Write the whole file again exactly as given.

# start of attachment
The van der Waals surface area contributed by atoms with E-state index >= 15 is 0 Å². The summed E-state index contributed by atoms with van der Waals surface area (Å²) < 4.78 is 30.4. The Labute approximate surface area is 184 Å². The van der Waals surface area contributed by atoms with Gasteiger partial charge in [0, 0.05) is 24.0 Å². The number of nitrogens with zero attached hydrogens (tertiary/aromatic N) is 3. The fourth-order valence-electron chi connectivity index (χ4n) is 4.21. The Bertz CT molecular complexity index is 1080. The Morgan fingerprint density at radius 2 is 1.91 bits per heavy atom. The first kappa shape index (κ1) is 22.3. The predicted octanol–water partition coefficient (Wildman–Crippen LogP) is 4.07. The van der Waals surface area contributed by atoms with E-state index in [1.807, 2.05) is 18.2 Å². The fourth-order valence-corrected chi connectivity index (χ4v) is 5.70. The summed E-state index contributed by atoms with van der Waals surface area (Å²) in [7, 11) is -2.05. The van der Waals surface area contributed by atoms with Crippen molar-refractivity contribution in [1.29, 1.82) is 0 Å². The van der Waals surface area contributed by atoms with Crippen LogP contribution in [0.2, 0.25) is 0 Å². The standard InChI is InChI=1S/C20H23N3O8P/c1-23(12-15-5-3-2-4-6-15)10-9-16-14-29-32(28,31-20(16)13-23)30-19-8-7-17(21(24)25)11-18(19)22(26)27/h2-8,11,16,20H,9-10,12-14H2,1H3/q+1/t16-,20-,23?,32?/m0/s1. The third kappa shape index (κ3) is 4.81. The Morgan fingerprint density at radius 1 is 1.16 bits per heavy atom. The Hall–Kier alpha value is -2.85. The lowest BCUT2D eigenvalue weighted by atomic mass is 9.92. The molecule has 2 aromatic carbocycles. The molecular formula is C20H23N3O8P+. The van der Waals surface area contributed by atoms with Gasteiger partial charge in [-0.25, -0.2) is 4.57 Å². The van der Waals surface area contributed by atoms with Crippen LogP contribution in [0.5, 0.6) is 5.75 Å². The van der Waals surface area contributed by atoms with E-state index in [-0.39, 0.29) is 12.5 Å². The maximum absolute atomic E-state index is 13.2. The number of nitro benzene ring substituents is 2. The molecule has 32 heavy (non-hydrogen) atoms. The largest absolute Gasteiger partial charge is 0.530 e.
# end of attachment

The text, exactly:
The van der Waals surface area contributed by atoms with E-state index >= 15 is 0 Å². The summed E-state index contributed by atoms with van der Waals surface area (Å²) < 4.78 is 30.4. The Labute approximate surface area is 184 Å². The van der Waals surface area contributed by atoms with Gasteiger partial charge in [0, 0.05) is 24.0 Å². The number of nitrogens with zero attached hydrogens (tertiary/aromatic N) is 3. The fourth-order valence-electron chi connectivity index (χ4n) is 4.21. The Bertz CT molecular complexity index is 1080. The Morgan fingerprint density at radius 2 is 1.91 bits per heavy atom. The first kappa shape index (κ1) is 22.3. The predicted octanol–water partition coefficient (Wildman–Crippen LogP) is 4.07. The van der Waals surface area contributed by atoms with E-state index in [1.807, 2.05) is 18.2 Å². The fourth-order valence-corrected chi connectivity index (χ4v) is 5.70. The summed E-state index contributed by atoms with van der Waals surface area (Å²) in [7, 11) is -2.05. The van der Waals surface area contributed by atoms with Crippen molar-refractivity contribution in [1.29, 1.82) is 0 Å². The van der Waals surface area contributed by atoms with Crippen LogP contribution in [0.2, 0.25) is 0 Å². The standard InChI is InChI=1S/C20H23N3O8P/c1-23(12-15-5-3-2-4-6-15)10-9-16-14-29-32(28,31-20(16)13-23)30-19-8-7-17(21(24)25)11-18(19)22(26)27/h2-8,11,16,20H,9-10,12-14H2,1H3/q+1/t16-,20-,23?,32?/m0/s1. The third kappa shape index (κ3) is 4.81. The Morgan fingerprint density at radius 1 is 1.16 bits per heavy atom. The Hall–Kier alpha value is -2.85. The lowest BCUT2D eigenvalue weighted by atomic mass is 9.92. The molecule has 2 aromatic carbocycles. The molecular formula is C20H23N3O8P+. The van der Waals surface area contributed by atoms with Gasteiger partial charge in [-0.25, -0.2) is 4.57 Å². The van der Waals surface area contributed by atoms with Crippen LogP contribution in [0.5, 0.6) is 5.75 Å². The van der Waals surface area contributed by atoms with E-state index in [-0.39, 0.29) is 12.5 Å². The maximum absolute atomic E-state index is 13.2. The number of nitro benzene ring substituents is 2. The molecule has 32 heavy (non-hydrogen) atoms. The largest absolute Gasteiger partial charge is 0.530 e.